pleura (redirected from Costal pleura)
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, membranous lining of the upper body cavity and covering for the lungs
. The pleura is a two-layered structure: the parietal pleura lines the walls of the chest cage and covers the upper surface of the diaphragm, and the pulmonary pleura, or visceral layer, tightly covers the surface of the lungs. The two layers, which are in fact one continuous sheet of tissue, are generally connected to each other. In humans, the pleural cavity is further separated into left and right sides by the heart and pericardial cavity. There is normally a slight amount of watery fluid within the pleural cavity that lubricates the pleural surfaces and allows the lungs to slide freely over the inner surface of the thoracic wall during breathing. When a lung collapses or develops an infection, a condition known as pleurisy can develop. The pleura becomes inflamed, and the pleural cavity becomes noticeably larger. Pleurisy can be extremely painful, but can be medically eradicated in many cases. Mesothelioma is a tumor of the pleura seen most frequently in asbestos
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The following article is from The Great Soviet Encyclopedia (1979). It might be outdated or ideologically biased.
the serous membrane covering the lungs and the walls of the thoracic cavity in higher vertebrates, including man.
Mammals have a pulmonary pleura enveloping the lung, and a parietal pleura lining the inner surface of the thoracic cavity. Within the parietal pleura are the costal, diaphragmatic, and mediastinal pleurae. Between the pulmonary and parietal pleurae is a fissure, the pleural cavity, filled with a fluid that is continually renewed. This fluid is produced mainly by the pulmonary pleura and is absorbed chiefly by the costal part of the parietal pleura. The volume of fluid passing through the pleural cavity in 24 hours is approximately 27 percent of the volume of the blood plasma. The pleural fluid decreases friction between the pleurae during respiration. The sinuses—storage spaces that on inhalation partially fill like lungs and increase in volume—are located between the pleurae, in the inferior part of the pleural cavity. The pleura is supplied with blood from the intercostal, internal thoracic, and diaphragmatic arteries. It is innervated by the vagus, intercostal, and diaphragmatic nerves. Pain receptors are concentrated in the parietal pleura.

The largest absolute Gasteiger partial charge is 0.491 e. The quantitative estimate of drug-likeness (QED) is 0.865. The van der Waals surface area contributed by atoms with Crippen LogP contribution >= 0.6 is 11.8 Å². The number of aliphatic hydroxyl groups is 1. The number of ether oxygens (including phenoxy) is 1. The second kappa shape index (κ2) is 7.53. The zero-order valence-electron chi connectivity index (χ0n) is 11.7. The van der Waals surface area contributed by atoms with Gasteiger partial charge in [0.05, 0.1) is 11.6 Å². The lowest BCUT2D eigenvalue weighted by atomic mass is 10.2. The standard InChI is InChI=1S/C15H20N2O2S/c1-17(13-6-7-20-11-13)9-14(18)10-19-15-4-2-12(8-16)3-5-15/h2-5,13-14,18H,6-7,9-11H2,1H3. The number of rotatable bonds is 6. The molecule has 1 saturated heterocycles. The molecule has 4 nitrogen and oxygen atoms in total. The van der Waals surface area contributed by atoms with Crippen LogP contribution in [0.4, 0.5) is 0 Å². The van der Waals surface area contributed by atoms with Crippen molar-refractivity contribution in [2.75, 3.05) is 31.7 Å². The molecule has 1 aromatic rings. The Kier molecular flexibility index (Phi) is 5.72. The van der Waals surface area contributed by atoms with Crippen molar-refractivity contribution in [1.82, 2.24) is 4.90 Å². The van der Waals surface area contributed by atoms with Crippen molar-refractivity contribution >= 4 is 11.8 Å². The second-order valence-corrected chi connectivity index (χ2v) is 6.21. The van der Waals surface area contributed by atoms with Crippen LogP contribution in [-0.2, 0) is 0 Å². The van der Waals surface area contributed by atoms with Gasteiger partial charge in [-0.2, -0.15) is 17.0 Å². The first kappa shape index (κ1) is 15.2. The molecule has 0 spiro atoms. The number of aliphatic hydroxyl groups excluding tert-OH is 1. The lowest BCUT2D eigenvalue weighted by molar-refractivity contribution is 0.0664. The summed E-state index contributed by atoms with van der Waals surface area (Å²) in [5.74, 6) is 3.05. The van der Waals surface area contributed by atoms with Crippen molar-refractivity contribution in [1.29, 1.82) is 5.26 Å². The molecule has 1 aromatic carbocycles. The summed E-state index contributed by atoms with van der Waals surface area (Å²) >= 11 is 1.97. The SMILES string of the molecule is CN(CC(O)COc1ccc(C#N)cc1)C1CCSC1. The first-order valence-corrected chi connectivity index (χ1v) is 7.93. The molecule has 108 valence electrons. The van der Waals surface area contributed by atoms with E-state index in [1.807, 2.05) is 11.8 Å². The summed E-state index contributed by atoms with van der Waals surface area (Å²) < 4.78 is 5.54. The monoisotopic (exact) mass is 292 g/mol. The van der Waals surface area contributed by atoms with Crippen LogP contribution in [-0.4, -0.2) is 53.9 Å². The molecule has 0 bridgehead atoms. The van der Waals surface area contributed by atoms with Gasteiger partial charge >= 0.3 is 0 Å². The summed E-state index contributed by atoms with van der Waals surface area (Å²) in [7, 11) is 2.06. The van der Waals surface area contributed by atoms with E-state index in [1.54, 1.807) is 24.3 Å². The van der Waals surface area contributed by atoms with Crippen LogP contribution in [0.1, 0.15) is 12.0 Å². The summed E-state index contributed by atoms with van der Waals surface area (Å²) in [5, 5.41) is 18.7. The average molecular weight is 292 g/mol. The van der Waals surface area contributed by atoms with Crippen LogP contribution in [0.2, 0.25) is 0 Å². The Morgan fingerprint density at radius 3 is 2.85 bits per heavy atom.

The Great Soviet Encyclopedia, 3rd Edition (1970-1979). © 2010 The Gale Group, Inc. All rights reserved.
The serous membrane covering the lung and lining the thoracic cavity.
McGraw-Hill Dictionary of Scientific & Technical Terms, 6E, Copyright © 2003 by The McGraw-Hill Companies, Inc.
the thin transparent serous membrane enveloping the lungs and lining the walls of the thoracic cavity
Collins Discovery Encyclopedia, 1st edition © HarperCollins Publishers 2005